Open Access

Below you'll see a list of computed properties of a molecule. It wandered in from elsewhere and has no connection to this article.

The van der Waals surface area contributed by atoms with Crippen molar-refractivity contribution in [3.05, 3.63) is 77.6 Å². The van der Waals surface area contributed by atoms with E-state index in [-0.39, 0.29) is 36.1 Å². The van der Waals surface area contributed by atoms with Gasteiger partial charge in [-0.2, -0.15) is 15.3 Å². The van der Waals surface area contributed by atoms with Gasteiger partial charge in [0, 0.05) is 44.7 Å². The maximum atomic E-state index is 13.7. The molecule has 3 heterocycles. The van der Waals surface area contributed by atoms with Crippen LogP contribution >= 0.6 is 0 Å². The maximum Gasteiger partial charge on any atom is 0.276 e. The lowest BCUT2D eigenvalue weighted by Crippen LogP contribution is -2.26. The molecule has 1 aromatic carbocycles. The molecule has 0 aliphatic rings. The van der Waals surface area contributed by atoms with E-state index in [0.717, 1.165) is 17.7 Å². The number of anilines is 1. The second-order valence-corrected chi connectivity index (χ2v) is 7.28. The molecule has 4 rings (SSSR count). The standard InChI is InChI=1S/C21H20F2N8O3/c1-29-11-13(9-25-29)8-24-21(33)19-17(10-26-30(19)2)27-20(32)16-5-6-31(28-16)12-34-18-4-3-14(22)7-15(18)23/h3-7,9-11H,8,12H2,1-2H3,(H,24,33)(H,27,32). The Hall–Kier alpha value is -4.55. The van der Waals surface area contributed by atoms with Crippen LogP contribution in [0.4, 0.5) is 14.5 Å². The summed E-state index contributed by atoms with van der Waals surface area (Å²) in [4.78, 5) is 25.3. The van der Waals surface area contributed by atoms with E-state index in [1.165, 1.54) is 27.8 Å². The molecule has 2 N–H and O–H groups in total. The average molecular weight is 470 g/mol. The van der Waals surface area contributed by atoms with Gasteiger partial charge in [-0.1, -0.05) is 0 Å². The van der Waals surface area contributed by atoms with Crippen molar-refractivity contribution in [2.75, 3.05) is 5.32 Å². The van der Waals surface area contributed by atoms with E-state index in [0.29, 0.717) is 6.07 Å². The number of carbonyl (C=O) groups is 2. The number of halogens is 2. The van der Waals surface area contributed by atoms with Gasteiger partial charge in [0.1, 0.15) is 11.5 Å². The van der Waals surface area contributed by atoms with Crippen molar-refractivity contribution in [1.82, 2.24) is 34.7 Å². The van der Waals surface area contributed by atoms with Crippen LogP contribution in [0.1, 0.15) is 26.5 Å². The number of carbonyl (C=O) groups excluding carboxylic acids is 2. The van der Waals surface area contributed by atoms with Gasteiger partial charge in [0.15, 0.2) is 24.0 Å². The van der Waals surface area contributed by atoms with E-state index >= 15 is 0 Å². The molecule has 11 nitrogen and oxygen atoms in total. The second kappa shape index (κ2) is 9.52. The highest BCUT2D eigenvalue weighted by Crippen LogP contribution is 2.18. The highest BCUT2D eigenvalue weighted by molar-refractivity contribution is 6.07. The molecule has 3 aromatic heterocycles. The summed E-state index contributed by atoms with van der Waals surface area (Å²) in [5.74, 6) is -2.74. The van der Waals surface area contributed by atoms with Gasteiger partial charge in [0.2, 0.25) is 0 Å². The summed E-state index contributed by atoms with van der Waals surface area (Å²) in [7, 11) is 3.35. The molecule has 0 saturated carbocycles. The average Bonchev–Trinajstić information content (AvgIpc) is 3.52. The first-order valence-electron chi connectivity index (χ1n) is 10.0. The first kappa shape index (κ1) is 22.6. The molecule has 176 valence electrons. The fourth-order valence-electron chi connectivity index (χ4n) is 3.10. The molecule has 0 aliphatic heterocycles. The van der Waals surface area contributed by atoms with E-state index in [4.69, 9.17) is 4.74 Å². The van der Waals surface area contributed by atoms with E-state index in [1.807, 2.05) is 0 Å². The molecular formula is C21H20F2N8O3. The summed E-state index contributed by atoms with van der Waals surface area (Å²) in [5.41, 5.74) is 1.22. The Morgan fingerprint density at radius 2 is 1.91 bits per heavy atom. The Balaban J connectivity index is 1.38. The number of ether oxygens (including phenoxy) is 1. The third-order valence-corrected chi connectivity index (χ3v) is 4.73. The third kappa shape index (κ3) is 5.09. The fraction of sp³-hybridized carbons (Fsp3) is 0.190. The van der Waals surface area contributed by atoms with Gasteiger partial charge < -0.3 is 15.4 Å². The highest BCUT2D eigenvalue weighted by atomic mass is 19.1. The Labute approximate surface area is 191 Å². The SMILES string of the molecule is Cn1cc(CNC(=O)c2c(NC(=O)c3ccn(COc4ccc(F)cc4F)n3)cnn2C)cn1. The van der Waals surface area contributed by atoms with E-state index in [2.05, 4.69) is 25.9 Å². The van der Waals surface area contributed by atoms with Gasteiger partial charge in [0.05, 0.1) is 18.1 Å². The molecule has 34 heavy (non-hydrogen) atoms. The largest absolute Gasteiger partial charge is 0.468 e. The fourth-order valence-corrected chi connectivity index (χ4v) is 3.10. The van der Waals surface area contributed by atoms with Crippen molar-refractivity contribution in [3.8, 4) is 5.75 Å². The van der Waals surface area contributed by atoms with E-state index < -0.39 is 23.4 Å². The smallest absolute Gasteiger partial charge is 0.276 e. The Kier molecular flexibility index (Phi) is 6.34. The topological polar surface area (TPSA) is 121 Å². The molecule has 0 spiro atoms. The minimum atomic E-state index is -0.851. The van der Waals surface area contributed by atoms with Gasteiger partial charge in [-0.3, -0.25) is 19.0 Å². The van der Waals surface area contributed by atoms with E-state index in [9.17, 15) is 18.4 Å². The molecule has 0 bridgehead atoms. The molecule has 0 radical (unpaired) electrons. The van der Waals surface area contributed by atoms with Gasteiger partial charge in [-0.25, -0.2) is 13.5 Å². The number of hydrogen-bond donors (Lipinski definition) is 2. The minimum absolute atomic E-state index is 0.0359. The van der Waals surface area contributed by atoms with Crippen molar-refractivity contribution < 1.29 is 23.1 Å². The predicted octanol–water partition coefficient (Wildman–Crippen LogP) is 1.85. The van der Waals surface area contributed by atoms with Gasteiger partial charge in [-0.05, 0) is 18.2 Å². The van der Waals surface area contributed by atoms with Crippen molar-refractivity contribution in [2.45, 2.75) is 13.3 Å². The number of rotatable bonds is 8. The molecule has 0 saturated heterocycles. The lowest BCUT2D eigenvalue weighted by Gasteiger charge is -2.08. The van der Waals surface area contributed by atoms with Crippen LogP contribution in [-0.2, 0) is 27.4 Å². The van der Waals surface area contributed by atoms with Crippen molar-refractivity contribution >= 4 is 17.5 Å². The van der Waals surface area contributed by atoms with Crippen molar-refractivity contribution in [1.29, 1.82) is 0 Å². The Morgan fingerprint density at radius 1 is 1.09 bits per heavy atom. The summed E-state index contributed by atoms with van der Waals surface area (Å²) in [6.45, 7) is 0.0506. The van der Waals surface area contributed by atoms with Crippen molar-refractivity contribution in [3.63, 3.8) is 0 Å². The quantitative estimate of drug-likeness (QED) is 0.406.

Growing colored bell peppers in high tunnels enhances fruit quality and accelerates ripening. While there are benefits to high tunnel pepper production, increased heat inside the structures can lead to plant stress, blossom drop, sunscald, and reduced marketable yields. The objective of this study was to test shadecloth treatments placed on high tunnels to mitigate heat stress and improve colored bell pepper yield and fruit quality, while also identifying cultivars that perform well within Midwest high tunnel systems. Research was conducted at the Iowa State University Horticulture Research Station (Ames, IA) from 11 May to 11 Oct. in 2017 and 3 May to 9 Oct. in 2018. Six single-poly passively ventilated Quonset high tunnels were used for the experiment. The shade treatments (no shadecloth, 30% light-reducing shadecloth, and 50% light-reducing shadecloth) were applied in June of each season. Within each shade treatment, there were three randomized complete blocks of the seven colored bell pepper cultivars (Archimedes, Delirio, Flavorburst, Red Knight, Sirius, Summer Sweet, and Tequila). Data were collected on yield, fruit quality, and plant growth characteristics. Environmental parameters were monitored throughout the growing season. Both the 30% and 50% shadecloth treatments reduced monthly average and maximum air temperatures within high tunnels, with the largest differences occurring in the months of July and August. The use of a shadecloth reduced the incidence of sunscald by 59% between no shade and 50% shadecloth treatments. While there was no difference between 30% and 50% shade treatments, the use of 50% shadecloth caused a decrease in both marketable number (32%) and weight (29%) of pepper fruit compared with the control. ‘Tequila’, ‘Delirio’, and ‘Flavorburst’ had more marketable fruit per plant. Shade treatments did not affect fruit soluble solids content (SSC), pH, or total titratable acidity (TTA). Shade treatments had no effect on Soil Plant Analysis Development (SPAD) readings, shoot biomass, the number of leaves per plant or the total leaf area per plant; however, plant height increased by an average 14.5 cm for plants under shadecloth treatments. Average leaf size was 11.2 cm2 larger on plants grown under the 50% shadecloth, compared with the control. Several cultivar differences existed for each fruit quality and plant growth parameter. While differences in fruit quality and plant growth parameters were limited among shade treatments, decreasing marketable yield is concerning. Our research suggests that Midwest growers should not exceed 30% light-reducing shadecloth on their high tunnels for colored bell pepper production.